Plenkovic explained to Breton that the Croatian economy is fully expected to grow more rapidly in 2023 than the initial expectations of the government, the European Commission and other international organisations initially predicted. They both also emphasised the need for continued military aid to Ukraine. The Prime Minister made sure to bring it up to the commissioner that Croatia offers the potential of energy support to its neighbouring countries by expanding the LNG terminal on Krk from 2.9 to 6.1 billion cubic metres of gas per year.
Plenkovic and Breton both expressed their ongoing sympathy and firm support for Ukraine as Russian attacks continue, both believing in the very pressing need for continued military aid being sent over to Ukraine. It was precisely in this context that they also discussed the production of ammunition for Ukraine, the overall security of the European Union and taking measures to increase the production capacity of the European defense industry, as touched on above.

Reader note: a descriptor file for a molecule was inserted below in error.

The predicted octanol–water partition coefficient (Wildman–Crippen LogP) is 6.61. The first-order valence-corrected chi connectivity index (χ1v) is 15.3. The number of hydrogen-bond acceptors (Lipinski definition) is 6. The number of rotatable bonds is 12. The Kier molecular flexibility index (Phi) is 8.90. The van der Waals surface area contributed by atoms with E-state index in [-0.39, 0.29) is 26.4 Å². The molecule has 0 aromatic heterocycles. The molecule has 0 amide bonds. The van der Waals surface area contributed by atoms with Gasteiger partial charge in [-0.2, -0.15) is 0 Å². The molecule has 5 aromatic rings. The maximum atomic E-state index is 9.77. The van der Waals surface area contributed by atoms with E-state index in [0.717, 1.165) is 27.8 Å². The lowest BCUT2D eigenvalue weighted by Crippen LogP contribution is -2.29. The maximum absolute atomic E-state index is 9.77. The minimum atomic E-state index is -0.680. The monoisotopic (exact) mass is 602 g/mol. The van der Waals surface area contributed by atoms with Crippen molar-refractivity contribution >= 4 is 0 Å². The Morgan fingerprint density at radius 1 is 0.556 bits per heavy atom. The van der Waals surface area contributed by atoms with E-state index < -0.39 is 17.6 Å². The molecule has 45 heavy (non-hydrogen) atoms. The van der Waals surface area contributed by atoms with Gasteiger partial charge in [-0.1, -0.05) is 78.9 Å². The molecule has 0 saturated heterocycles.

The Organisation for Economic Co-operation and Development’s Secretary General, Mathias Cormann, visits Zagreb as Croatia edges closer to membership
As Novi list writes, the OECD’s Secretary General paid a visit to Zagreb recently, and he had nothing but praise for Plenkovic’s government in its swift and fruitful responses to all sorts of issues we’re currently facing in this economically unfavourable climate.
”For now, the Croatian Government is reacting very quickly and efficiently, and I have no reason to doubt that this will continue,” said Mathias Cormann.
The HRT team spoke with OECD Secretary General Mathias Cormann, and he talked about the areas will he focus on when it comes to implementing reforms and whether or not Croatia’s accession process can be completed in two years.